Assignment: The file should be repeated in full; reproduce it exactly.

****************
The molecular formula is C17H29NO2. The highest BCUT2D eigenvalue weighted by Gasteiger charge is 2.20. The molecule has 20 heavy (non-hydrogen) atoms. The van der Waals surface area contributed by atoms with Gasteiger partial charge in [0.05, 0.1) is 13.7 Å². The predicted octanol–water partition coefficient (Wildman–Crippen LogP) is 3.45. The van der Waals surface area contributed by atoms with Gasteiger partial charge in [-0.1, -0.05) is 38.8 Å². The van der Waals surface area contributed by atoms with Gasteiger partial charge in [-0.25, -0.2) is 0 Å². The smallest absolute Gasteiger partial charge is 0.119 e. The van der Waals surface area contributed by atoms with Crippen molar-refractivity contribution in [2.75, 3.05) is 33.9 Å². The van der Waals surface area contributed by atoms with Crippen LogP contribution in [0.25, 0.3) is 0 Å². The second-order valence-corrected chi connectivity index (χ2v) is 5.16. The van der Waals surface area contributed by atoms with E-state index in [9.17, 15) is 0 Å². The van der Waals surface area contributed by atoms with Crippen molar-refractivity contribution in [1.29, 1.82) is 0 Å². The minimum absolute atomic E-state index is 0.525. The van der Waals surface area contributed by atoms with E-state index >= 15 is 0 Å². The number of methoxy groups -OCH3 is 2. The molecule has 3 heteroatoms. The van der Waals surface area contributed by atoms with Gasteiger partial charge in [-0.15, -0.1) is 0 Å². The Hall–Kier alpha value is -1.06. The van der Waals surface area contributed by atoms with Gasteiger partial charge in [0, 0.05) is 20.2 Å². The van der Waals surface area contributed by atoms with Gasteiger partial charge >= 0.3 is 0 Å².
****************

The molecular formula is C17H29NO2. The highest BCUT2D eigenvalue weighted by Gasteiger charge is 2.20. The molecule has 20 heavy (non-hydrogen) atoms. The van der Waals surface area contributed by atoms with Gasteiger partial charge in [0.05, 0.1) is 13.7 Å². The predicted octanol–water partition coefficient (Wildman–Crippen LogP) is 3.45. The van der Waals surface area contributed by atoms with Gasteiger partial charge in [-0.1, -0.05) is 38.8 Å². The van der Waals surface area contributed by atoms with Gasteiger partial charge in [-0.25, -0.2) is 0 Å². The smallest absolute Gasteiger partial charge is 0.119 e. The van der Waals surface area contributed by atoms with Crippen molar-refractivity contribution in [2.75, 3.05) is 33.9 Å². The van der Waals surface area contributed by atoms with Crippen LogP contribution in [0.25, 0.3) is 0 Å². The second-order valence-corrected chi connectivity index (χ2v) is 5.16. The van der Waals surface area contributed by atoms with E-state index in [9.17, 15) is 0 Å². The van der Waals surface area contributed by atoms with Crippen molar-refractivity contribution in [1.29, 1.82) is 0 Å². The minimum absolute atomic E-state index is 0.525. The van der Waals surface area contributed by atoms with E-state index >= 15 is 0 Å². The number of methoxy groups -OCH3 is 2. The molecule has 3 heteroatoms. The van der Waals surface area contributed by atoms with Gasteiger partial charge in [-0.15, -0.1) is 0 Å². The Hall–Kier alpha value is -1.06. The van der Waals surface area contributed by atoms with Gasteiger partial charge in [0, 0.05) is 20.2 Å². The van der Waals surface area contributed by atoms with Gasteiger partial charge >= 0.3 is 0 Å².